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Can having a bachelor's degree work against your career mobility? - Page 3

post #31 of 39
Quote:
Originally Posted by HEWSINATOR View Post
I have not looked into it, but again, it would seem not too many offer them. I have never met anybody who had one or heard of it. Yet, online, I see it mentioned often enough.

Let's get off this. I have known a couple of people in graduate level communications programs and they were highly intelligent and well versed in various areas of math and study design. The concept that somehow Canadian universities are only churning out degrees that are more marketable than ones in US universities is bullshit. You have gone from, "I don't think we have such degrees here in Canada," to just your anecdotal experience of not having met a communications degree person.

To the OP: quit the call center. Just give your notice and quit. Either get further education or seek an employment councilor and just do the leg work to change your employment.
post #32 of 39
I can only speak for the west coast, but it was one of the few (pre. 2008) degrees that students were snapped up from post grad. Mostly PR, Investor Relations, especially with the oil companies and television stations (CTV and CBC) that sort of thing. SFU and UCalgary's are pretty big.

Quote:
Originally Posted by HEWSINATOR View Post
I have not looked into it, but again, it would seem not too many offer them. I have never met anybody who had one or heard of it. Yet, online, I see it mentioned often enough.
post #33 of 39
Thread Starter 
Thanks for the advice guys.

Just wish there was anything I was remotely interested in getting a masters in.

Hey, maybe Communications! heh...

But after 5 years in this, there's not much of a choice left to make and no time to be picky.
post #34 of 39
Quote:
Originally Posted by justinwillims View Post

If you think a Masters degree would be beneficial to your career prospects but can’t narrow down a master’s degree that you want to pursue, you should think about getting an MBA. A Masters degree in Business gives you a broad base of knowledge on areas such as management, accounts, finance, business development, human resources, etc, all of which are vital to the smooth and efficient operation of any organization in any industry. Supplementing your current degree, an MBA would help you escape the stagnancy of your current job and position by qualifying you for well paying, more satisfying jobs. If you are concerned about the financial aspect of getting this degree, you could even opt for an accredited, established online MBA degree which would allow you to keep your current job while you receive the instruction, experience and credentials required for better employment opportunities.
 


Any benefits to having an MBA when you are a software engineer (in Information Technology)?
post #35 of 39
Quote:
Originally Posted by mkarim View Post

Quote:
Originally Posted by justinwillims View Post

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Any benefits to having an MBA when you are a software engineer (in Information Technology)?

I believe you have just become a victim of spam[1].gif
post #36 of 39
It depends on the person. Most people with degrees end up getting stuck because they walk into a place of business acting like they're entitled to things. When on the other hand, you have the guy with no degree who works his butt off and he gets the promotion. The guy with the degree thinks that his piece of paper entitles him to rise in the ranks without working his way up. But people with degrees who think that way always end up getting a reality check.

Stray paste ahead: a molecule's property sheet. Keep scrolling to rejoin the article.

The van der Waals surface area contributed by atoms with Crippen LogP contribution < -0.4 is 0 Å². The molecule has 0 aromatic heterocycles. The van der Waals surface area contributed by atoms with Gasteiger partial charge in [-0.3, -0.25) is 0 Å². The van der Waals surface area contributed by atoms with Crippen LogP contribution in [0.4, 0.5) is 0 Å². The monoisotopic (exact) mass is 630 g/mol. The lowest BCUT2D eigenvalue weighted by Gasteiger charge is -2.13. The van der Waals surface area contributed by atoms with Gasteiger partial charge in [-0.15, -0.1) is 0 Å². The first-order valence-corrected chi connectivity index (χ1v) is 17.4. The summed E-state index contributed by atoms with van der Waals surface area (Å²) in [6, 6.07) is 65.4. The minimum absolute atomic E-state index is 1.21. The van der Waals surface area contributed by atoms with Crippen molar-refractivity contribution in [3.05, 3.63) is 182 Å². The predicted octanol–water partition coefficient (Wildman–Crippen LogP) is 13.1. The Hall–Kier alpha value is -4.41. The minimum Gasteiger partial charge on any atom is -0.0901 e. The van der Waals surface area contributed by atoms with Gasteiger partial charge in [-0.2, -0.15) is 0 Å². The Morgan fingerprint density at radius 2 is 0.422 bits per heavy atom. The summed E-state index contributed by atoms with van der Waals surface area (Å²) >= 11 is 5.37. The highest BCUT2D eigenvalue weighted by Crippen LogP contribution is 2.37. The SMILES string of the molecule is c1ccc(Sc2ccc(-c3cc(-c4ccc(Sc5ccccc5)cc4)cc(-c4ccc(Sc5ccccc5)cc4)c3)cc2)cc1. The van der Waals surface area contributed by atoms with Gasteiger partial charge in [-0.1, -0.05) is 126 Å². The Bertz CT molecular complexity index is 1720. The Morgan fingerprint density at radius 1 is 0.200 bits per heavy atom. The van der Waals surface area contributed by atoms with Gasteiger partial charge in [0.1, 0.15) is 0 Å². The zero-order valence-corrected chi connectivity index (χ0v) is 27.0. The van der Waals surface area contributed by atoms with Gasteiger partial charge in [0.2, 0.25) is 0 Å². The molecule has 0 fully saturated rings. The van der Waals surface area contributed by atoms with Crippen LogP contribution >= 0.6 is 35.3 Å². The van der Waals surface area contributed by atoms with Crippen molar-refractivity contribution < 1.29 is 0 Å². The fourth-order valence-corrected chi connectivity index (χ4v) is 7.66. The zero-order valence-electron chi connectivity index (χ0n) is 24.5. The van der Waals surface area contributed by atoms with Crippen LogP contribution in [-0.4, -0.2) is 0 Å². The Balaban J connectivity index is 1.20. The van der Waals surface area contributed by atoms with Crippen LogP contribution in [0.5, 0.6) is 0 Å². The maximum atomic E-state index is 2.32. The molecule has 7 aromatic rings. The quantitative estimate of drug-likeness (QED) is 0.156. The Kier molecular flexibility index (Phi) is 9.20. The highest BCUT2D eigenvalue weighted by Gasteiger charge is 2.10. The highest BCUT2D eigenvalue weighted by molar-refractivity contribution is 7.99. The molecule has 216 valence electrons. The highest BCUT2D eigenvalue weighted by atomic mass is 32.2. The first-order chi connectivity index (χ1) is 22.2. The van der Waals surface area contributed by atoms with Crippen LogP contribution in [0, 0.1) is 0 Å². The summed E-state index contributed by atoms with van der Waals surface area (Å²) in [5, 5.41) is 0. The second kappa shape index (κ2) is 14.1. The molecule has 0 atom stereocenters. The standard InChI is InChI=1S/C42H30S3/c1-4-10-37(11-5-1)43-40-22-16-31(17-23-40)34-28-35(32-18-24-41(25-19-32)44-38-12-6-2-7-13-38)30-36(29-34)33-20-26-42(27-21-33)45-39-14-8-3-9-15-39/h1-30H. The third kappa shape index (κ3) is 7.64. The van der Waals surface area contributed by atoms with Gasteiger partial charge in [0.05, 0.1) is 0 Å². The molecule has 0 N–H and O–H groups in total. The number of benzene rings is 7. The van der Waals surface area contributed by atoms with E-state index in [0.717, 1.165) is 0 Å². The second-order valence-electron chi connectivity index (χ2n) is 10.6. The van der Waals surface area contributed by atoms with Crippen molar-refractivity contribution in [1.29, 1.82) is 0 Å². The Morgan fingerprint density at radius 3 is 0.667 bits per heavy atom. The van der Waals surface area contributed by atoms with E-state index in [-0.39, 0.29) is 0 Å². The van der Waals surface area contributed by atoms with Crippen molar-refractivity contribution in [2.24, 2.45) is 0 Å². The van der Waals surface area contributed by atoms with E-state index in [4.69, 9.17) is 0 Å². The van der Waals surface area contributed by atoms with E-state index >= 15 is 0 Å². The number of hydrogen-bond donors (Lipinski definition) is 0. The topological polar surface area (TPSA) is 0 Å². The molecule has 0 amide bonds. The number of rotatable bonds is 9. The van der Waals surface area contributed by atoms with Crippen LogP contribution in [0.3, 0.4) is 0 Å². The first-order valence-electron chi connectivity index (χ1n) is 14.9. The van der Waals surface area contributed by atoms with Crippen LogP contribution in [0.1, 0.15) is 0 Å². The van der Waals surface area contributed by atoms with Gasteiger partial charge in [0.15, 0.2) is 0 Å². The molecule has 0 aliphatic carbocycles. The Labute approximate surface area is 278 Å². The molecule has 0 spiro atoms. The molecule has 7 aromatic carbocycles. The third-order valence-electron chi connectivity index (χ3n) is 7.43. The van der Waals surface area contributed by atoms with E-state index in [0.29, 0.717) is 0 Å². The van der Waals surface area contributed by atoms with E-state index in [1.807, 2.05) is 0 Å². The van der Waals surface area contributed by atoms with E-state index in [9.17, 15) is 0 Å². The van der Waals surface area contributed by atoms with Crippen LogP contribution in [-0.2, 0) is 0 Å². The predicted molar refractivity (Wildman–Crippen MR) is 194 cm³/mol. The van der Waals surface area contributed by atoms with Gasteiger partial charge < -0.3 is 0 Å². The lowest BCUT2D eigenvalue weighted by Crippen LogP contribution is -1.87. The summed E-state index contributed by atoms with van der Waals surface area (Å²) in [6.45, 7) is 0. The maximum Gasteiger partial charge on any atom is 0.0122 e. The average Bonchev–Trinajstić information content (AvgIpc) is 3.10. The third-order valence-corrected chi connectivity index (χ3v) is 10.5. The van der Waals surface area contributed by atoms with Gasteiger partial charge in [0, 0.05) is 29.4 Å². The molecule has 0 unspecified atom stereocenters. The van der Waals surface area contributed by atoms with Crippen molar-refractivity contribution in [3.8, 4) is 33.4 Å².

post #37 of 39
I'm confused by what the OP is saying. I did some preliminary research about Communications careers because I am considering eventually entering that field.

What I found said that Communications is a need that every organization has, and hence there are many employment opportunities for those with education in Communications.

Is that information wrong? Or are the OP's complaints against his Communications degree wrong?

Based on what I know, (which is admittedly limited), my question to the OP is: why the heck did you take a call center job? Doesn't your Communications degree qualify you for much better jobs? That is, with better not meaning "higher up in the call center," but instead meaning "on a whole different level, way above the respectability and financial compensation afforded to call center jobs."

I put the same question to others as well who are not the OP, but perhaps can offer insights as to whether the OP's problem is that he has been/is misusing his degree instead of using it to its potential.
post #38 of 39
Quote:
Originally Posted by JesseJB View Post

I cannot seem to grow out of my entry-level call center purgatory (its been 5 years now).

I don't know how having relevant education to include a college degree would hinder one's career.

Not to malign those in this career, but there is the stereotype of the job and those who hold it. If I'm interviewing someone who's held an entry-level position for 5 years... actually, I'm very unlikely to interview someone who's held an entry-level job for that long. I'd feel they have no initiative. Five years and no career progression? It's usually cheaper for companies to promote from within than to hire from outside, i.e., unless you're working for a mom and pop shop there are some opportunities for advancement in almost all firms. However, there could be legit reasons, such as the person was going to school whilst working full time, thus he couldn't take on the additional work responsibilities that come w/ promotion. I'd interview that person.
post #39 of 39

Why not to get a masters or professional degree?

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